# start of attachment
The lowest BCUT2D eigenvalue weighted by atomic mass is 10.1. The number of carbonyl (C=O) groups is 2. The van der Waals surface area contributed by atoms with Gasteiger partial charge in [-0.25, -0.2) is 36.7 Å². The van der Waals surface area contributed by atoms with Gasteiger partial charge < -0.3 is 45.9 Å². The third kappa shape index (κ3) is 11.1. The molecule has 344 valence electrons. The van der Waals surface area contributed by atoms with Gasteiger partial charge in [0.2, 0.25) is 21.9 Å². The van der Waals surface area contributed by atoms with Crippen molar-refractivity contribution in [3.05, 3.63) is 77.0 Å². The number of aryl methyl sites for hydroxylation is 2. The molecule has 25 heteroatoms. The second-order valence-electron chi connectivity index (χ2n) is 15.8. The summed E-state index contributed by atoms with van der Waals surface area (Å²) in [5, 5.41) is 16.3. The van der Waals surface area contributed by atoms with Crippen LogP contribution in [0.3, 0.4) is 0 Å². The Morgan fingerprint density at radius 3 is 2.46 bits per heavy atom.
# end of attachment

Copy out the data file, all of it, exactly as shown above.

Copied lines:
The lowest BCUT2D eigenvalue weighted by atomic mass is 10.1. The number of carbonyl (C=O) groups is 2. The van der Waals surface area contributed by atoms with Gasteiger partial charge in [-0.25, -0.2) is 36.7 Å². The van der Waals surface area contributed by atoms with Gasteiger partial charge < -0.3 is 45.9 Å². The third kappa shape index (κ3) is 11.1. The molecule has 344 valence electrons. The van der Waals surface area contributed by atoms with Gasteiger partial charge in [0.2, 0.25) is 21.9 Å². The van der Waals surface area contributed by atoms with Crippen molar-refractivity contribution in [3.05, 3.63) is 77.0 Å². The number of aryl methyl sites for hydroxylation is 2. The molecule has 25 heteroatoms. The second-order valence-electron chi connectivity index (χ2n) is 15.8. The summed E-state index contributed by atoms with van der Waals surface area (Å²) in [5, 5.41) is 16.3. The van der Waals surface area contributed by atoms with Crippen LogP contribution in [0.3, 0.4) is 0 Å². The Morgan fingerprint density at radius 3 is 2.46 bits per heavy atom.